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Are There Skate Parks in Heaven?

The Bible-zine for teens is here, but who's buying it?
by Maura R. O'Connor

Everyone knows that magazines are teenagers' bibles. But who could have guessed that the Bible could be a teenager's magazine? That's right: believe it or not, a bizarre confluence of Christianity, pop culture, and marketing wizardry has produced the Bible-zine. According to the Thomas Nelson publishing house, there are a lot of young Christians out there who find the Bible to be “too big and freaky looking,” and Bible-reading among the young has plummeted. So in order to put America's youth back on a more Godly track, they recently published Refuel and Revolve, for boys and girls, respectively. Clocking in at a Vanity Fair-ish four hundred pages, these two Bible-zines have the graphic quality of Teen People or CosmoGirl, which means the only thing setting them apart from the other rags on the newsstand is the virtuous lack of skin displayed on their covers. Otherwise, Refuel and Revolve are replete with all the slickness, cunning cover lines (“Are You Dating a Godly Guy?”), and pop culture references that make a teenager's heart sing. What's more, they've conquered the bestseller lists, occupying first and second places for the most Bible sales in 2003.

The actual text of the zine is the “New Century Version” translation of the New Testament, created in 1987 to keep even adolescents with the shortest attention spans interested in the story of Jesus. But what's the real key to their success? They're saving their readers the work of poring through the Bible to find answers to all of teenage life's pertinent questions. “Are there skate parks in heaven?” Did Jesus ever “sport any tattoos?” “Why did God make weed if he didn't want people to smoke it?” You'll find answers to these questions, and hundreds of others, in the sidebars and blurbs strategically interspersed throughout the text.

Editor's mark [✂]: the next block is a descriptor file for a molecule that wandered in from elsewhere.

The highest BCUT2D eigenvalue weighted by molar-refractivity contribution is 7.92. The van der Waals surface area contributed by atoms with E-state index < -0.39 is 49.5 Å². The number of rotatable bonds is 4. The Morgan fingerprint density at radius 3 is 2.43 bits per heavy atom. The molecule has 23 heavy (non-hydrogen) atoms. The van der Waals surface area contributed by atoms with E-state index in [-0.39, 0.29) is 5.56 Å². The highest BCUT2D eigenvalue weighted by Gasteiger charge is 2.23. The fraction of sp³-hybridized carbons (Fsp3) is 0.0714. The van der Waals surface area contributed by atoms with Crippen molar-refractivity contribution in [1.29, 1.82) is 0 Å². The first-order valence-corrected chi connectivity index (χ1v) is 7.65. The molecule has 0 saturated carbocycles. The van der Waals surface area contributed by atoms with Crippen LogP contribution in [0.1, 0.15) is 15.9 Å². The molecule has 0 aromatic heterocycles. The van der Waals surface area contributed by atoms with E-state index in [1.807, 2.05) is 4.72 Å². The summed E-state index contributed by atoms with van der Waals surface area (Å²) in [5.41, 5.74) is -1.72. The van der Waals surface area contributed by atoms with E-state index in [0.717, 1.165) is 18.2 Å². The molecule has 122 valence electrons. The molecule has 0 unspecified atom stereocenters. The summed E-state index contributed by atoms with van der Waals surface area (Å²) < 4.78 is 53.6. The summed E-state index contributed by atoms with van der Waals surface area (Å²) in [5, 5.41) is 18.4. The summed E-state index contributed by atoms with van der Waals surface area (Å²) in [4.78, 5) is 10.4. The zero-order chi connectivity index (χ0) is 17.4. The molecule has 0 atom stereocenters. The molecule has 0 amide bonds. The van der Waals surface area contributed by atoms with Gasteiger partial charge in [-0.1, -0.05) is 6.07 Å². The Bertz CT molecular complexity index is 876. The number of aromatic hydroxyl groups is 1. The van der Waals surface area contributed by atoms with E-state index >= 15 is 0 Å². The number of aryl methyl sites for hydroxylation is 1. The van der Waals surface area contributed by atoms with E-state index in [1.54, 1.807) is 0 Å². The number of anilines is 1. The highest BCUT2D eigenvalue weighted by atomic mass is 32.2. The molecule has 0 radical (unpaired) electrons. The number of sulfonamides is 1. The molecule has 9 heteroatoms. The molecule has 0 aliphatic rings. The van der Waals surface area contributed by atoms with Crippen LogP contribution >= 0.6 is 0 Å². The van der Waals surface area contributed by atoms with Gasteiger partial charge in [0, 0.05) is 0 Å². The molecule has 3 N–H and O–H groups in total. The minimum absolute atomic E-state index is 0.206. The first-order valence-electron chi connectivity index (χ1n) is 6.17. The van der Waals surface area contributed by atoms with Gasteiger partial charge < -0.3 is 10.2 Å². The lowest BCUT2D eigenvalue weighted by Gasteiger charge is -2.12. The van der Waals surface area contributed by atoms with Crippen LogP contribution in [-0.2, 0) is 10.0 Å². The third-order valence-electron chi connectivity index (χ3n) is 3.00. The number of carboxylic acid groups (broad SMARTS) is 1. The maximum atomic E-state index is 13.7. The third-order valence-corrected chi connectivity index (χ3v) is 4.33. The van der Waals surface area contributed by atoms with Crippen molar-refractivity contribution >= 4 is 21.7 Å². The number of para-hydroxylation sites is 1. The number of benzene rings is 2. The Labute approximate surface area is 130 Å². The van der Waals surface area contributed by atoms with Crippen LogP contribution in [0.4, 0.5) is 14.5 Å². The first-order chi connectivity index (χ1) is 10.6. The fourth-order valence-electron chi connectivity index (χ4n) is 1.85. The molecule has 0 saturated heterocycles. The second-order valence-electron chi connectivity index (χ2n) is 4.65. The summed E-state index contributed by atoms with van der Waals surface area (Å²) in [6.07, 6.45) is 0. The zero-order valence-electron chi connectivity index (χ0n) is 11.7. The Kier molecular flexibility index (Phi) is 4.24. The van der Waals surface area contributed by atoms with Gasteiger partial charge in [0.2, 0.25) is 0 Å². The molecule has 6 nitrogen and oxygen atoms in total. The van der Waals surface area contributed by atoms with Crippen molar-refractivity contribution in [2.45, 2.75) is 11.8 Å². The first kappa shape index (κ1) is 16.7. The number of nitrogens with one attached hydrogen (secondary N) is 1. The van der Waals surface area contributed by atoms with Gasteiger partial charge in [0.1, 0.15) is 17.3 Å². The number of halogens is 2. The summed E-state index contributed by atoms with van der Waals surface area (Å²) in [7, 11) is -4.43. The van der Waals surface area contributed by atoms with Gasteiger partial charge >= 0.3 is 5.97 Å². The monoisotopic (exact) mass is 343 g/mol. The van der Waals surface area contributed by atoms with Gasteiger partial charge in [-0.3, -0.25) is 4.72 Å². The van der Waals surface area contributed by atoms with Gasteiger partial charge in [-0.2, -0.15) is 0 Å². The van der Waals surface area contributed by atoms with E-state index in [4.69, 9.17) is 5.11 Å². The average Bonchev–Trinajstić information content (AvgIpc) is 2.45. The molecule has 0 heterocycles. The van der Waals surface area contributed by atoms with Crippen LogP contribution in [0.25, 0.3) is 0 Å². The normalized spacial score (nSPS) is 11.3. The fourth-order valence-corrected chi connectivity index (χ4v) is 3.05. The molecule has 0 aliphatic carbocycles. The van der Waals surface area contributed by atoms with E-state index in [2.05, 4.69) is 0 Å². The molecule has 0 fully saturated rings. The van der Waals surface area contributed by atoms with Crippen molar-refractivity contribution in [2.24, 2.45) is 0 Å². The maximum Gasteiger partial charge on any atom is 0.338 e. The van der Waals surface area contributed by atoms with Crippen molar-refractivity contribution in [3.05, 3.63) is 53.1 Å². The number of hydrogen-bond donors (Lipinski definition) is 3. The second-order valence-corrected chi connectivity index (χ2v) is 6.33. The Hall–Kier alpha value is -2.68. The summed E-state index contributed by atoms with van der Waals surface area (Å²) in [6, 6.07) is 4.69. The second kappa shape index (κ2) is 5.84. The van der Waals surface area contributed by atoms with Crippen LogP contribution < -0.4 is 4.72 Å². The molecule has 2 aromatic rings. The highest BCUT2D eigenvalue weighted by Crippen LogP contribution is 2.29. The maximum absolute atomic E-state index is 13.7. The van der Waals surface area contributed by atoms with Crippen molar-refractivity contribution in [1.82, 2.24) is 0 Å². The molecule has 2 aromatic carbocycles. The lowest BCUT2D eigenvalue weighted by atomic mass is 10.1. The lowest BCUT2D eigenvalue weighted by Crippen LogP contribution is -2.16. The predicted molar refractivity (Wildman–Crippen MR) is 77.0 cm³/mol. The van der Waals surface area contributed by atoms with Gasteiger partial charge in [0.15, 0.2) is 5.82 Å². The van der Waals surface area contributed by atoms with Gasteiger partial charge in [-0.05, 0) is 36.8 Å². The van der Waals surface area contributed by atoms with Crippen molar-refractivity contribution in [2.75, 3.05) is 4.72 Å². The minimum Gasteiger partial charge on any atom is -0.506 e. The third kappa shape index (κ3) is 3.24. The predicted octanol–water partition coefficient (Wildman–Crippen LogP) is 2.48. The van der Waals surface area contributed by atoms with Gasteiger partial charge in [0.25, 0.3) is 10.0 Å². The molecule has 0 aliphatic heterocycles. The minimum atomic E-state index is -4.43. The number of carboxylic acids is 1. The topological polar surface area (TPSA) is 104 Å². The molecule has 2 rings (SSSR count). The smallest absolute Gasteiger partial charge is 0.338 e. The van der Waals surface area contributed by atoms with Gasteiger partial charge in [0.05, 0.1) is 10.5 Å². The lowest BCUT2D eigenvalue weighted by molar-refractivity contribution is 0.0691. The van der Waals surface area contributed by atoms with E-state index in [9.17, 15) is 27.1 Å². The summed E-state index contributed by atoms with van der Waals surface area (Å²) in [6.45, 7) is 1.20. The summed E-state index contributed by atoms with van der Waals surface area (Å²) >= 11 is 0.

Both Refuel and Revolve follow a similar format, with cleaner-than-soap stock photography and sections like “Do's and Don'ts” and “Radical Faith.” But the content varies dramatically between the two, betraying some rather stereotypical ideas about gender roles and interests. Whereas Refuel is chock full of Christian rock music reviews, for example, Revolve has beauty secrets: “Make sure you keep your speech pure. Imagine putting on 'spiritual lipstick' every morning in preparation for the day's conversations.” Refuel offers intelligent advice to guys about what to do when lust comes knocking: “No real-world woman can compete with the airbrushed perfection of soft-porn beauties. But God has something better waiting for you—a unique, genuine, 3-D woman. Wait for that gift.” On the other hand, Revolve's tips for girls on “how to have fun” with girlfriends are glaringly old-fashioned: “Get creative and make a wedding cake together.” “Make flower arrangements and leave them at strangers' doors.”

Refuel's and Revolve's attempts to create a moral context for teens are worthy ones, especially in light of the fact that the majority of twenty-first-century youth are growing up in a virtual moral desert. However, it's hard to ignore the regressive nature of their underlying message. How effective can promoting an Ozzy and Harriet sensibility be, when millions of teens are tuning in to Sex and the City? . . .


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This article is from
Our War vs Peace Issue